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Thousands of commuters bear the brunt after taxi operators turn protests violent

Commuters were once again dealt a heavy blow as two of the biggest taxi associations caused havoc, torching buses and bringing early morning traffic on Cape Town’s busy N2 freeway to a grinding halt. Picture: Ayanda Ndamane/African News Agency (ANA)

Commuters were once again dealt a heavy blow as two of the biggest taxi associations caused havoc, torching buses and bringing early morning traffic on Cape Town’s busy N2 freeway to a grinding halt. Picture: Ayanda Ndamane/African News Agency (ANA)

Published Mar 25, 2022

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Cape Town - The chaos and mayhem that accompanied the minibus taxi driver strike on Thursday has been roundly condemned for severely inconveniencing commuters and other road users.

Taxi owners and drivers called the strike in an attempt to strong-arm the City into not fining them and impounding their vehicles for violating traffic laws.

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While Cape Amalgamated Taxi Association (Cata) and the Congress of Democratic Taxi Associations (Codeta) – the groups behind the strike – denied their involvement in the violence, which included torching of buses and trucks and blocking the N2, frustrated commuters expressed their anger over the stress of having to seek alternative transport.

Thursday’s violence followed previous protests outside the legislature for the same reasons. Commuters and other motorists were left angry and afraid.

Mitchells Plain resident Sindisiwe Mgamle, who hired a private car to travel to work in the city centre, said her emotional well-being was affected as she stressed about how safe it would be when she returned home.

Zakhe Klaas, from Khayelitsha, said she regretted going to work on Thursday because she could think of little else apart from her safety.

Klaas, who works at Wetton, near Wynberg, said she was shocked to see buses burning as they were told that it would be a peaceful strike.

Golden Arrow Bus Services spokesperson Bronwen Dyke-Beyer confirmed that three buses were torched, in Nyanga, Philippi East and Kraaifontein. At least four passengers were injured, she said.

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“Although the motive remains unknown, it would appear to be linked to the strike,” Dyke-Beyer said.

Police spokesperson Joseph Swartbooi said three trucks and a Quantum van were set alight in Bloekombos. No arrests had yet been made.

Golden Arrows bus burning in Nyanga, Klipfontein road. Picture: Ayanda Ndamane African News Agency
Golden Arrows bus burning in Nyanga, Klipfontein road. Picture: Ayanda Ndamane African News Agency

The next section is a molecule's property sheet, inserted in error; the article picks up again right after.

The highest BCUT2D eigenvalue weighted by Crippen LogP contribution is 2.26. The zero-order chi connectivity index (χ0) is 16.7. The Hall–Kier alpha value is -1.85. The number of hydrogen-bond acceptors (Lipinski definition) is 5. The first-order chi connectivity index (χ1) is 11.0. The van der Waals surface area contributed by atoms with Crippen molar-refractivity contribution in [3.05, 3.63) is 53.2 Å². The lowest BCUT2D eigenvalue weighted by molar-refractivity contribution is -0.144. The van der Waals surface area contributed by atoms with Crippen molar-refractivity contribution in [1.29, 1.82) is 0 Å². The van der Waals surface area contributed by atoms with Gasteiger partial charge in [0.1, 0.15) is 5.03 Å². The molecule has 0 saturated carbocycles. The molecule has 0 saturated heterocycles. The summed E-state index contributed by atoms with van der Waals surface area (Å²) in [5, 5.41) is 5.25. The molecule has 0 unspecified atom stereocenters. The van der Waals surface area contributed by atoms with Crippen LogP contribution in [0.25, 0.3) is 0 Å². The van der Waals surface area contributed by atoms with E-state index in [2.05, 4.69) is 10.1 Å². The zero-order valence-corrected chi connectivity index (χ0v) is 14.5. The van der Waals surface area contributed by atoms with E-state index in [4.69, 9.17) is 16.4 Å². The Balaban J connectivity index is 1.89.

Golden Arrows bus burning in Nyanga, Klipfontein road. Picture: Ayanda Ndamane African News Agency

Cata and Codeta members marched to Premier Alan Winde’s office to present grievances regarding impoundments of taxis, unfair requirements for releasing impounded vehicles, and other issues affecting the taxi industry.

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Safety and security Mayco member JP Smith said: “We have tried our very best to prevent the violence and to protect commuters and private vehicles, but it is impossible to safeguard every kilometre of road and to escort every private vehicle in the affected areas.”

Smith said he understood that the police permitted the march to proceed, despite permission for the march having been withdrawn.

Smith said the City would be recording the proceedings and any damage to infrastructure or private property would result in civil legal action against the march organisers as has been the case in similar incidents in the past.

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“While the march was meant to highlight the taxi associations’ grievances, the intimidation and destruction that have accompanied their actions is counter-productive and completely unnecessary,” he said.

He said one of those grievances was what they claim to be harassment from enforcement staff.

Smith said the City was overrun by complaints about the behaviour of taxi drivers on roads, across the metropole, on a daily basis.

“Our staff are duty-bound to enforce the law.”

Both associations denied any involvement in involvement in the violence actions.

Cata secretary Mandla Hermanus said the burning of vehicles in Nyanga had been ongoing and was not new.

“The incident this morning was not taxi-related. It was a continuation of what has been going on, which might even continue after the strike, because it was not related to it,” he said.

His Codeta counterpart, Nceba Enge, said law enforcement officers should refrain from stopping minibus taxis while they ferried commuters to and from work because they had to report for duty on time and return home on time.

The associations’ list of demands was received by André Joemat of the Department of the Premier.

Transport and Public Works MEC Daylin Mitchell said while he respected the right of aggrieved parties to protest, violence was never an answer and the destruction of property weakened the hand of protesters and undermined the rights of others.

“I have been informed that other public transport providers are considering suspending their operations in order to protect property, assets and the lives of staff and commuters,” Mitchell said.

“This violence and disruption impacts our most vulnerable communities and must be condemned in the strongest terms. I think of the many people who are unable to get to work and put food on the table as we face the second pandemic – joblessness.”

Winde said he was also thinking of the learners who were unable to get to school.

“We cannot accept these violent acts and I call on the SAPS to ensure that law is upheld and that our residents are kept safe.”

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